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Scottish councils cut education spending by up to a fifth

Education funding has been 'relatively protected' but some Scottish authorities have cut their spending by 20 per cent in real terms, says report

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Education funding has been 'relatively protected' but some Scottish authorities have cut their spending by 20 per cent in real terms, says report

Spending on education by councils in Scotland has fallen by up to 20 per cent over six years, according to new figures.

The figures, published today, show that, since 2010-11, real-terms spending per primary and secondary pupil has fallen by 9.6 per cent and 2.9 per cent respectively, which translates as £513 less per primary pupil and £205 less per secondary pupil.

But these numbers mask large variations across Scotland. For example, while some councils have cut spending by as much as a fifth, others have upped their education budgets by 7.8 per cent in real terms between 2010-11 and 2016-17.

The average spend per primary pupil last year was £4,804; at secondary level, the per-pupil spend was £6,817. Here again, the report highlighted “a considerable” variation between councils, “particularly for secondary education”. 

In primary education, costs ranged from £4,105 per pupil in Edinburgh to £8,394 per pupil in the Western Isles (£4,105 to £5,775 excluding islands, which tend to spend more on education due their remoteness).

For secondary schools, the range was £5,844 per pupil in Renfrewshire to £11,968 per pupil in Orkney (£5,844 to £8,433 excluding islands).

The report – called the National Benchmarking Overview Report 2016-17 and compiled by local authorities so they can compare their performance – said the variance in per-pupil spend could be explained by teacher demographics, local choices around support staff, teaching assistants, support for children with additional support needs, and the promoted post structure in schools.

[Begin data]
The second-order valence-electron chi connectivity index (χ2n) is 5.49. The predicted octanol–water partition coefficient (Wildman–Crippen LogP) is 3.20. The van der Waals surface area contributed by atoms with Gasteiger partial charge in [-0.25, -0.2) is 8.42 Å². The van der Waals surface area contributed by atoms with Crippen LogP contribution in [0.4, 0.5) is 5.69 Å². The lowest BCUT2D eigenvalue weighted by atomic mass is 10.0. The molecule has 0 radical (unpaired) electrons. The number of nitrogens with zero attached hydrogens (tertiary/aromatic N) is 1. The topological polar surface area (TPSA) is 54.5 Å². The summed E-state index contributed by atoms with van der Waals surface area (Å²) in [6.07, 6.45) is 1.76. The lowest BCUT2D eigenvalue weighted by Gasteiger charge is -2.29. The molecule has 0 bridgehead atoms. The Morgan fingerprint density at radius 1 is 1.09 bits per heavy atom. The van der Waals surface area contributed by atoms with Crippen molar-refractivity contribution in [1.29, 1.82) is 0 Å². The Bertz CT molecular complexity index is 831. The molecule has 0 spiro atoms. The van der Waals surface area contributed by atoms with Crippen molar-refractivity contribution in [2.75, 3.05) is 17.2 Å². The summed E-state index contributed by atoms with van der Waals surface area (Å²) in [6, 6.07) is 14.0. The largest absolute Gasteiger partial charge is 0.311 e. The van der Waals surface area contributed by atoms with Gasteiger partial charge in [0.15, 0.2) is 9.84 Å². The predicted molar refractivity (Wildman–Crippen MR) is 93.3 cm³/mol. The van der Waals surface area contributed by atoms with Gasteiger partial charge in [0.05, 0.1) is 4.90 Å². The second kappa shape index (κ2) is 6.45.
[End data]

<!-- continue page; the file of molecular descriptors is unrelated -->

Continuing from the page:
Overall, the report said that there had been real reductions in the education budget of almost 3.8 per cent since 2010-11 across Scotland’s 32 local authorities.

It said that education spending had been “relatively protected” – but it also highlighted that in some councils the real reduction in education spending was as much as 20 per cent.

An analysis last month by Tes Scotland of local authority budget proposals found that education may be more vulnerable to budget cuts than at any time in recent memory.

'A financial precipice'

Some councils were considering a reduction in teacher numbers and the range of subjects open to secondary pupils.

Council bosses said they were dealing with huge financial pressure. Moray warned that it stood “on the edge of a financial precipice".

However, today's report said that, despite reductions in funding, attendance and exclusion rates had improved over the period and “educational outcomes continue to show positive progress, particularly for children from the most deprived areas”.

Every qualification that a pupil attains in school is given a “tariff score” – for instance, a grade B at National 5 English (roughly equivalent to GCSE in England) would be worth 74 tariff points.

According to the report, the average tariff score has improved by 15.1 per cent since 2011-12, and 1.1 per cent in the past 12 months. Pupils from the most deprived areas have had the fastest rate of improvement (30.5 per cent since 2011-12 and 3.5 per cent in the past 12 months).

However, the report highlighted that there were “still major inequalities in attainment between the most deprived pupils and others”.

Commenting on the report, Alison Evison, the president of council umbrella body Cosla, said the data clearly demonstrated that “councils and schools are closing the attainment gap”.

 She added: “There are, however,  still major inequalities in attainment between the most deprived pupils and others. 

"Continuing reform and improvement is essential, but it is critical to ensure that continued reform does not disrupt the stable and consistent improvement trend already there, as schools, councils and regional improvement collaboratives adjust to new roles and relationships.”

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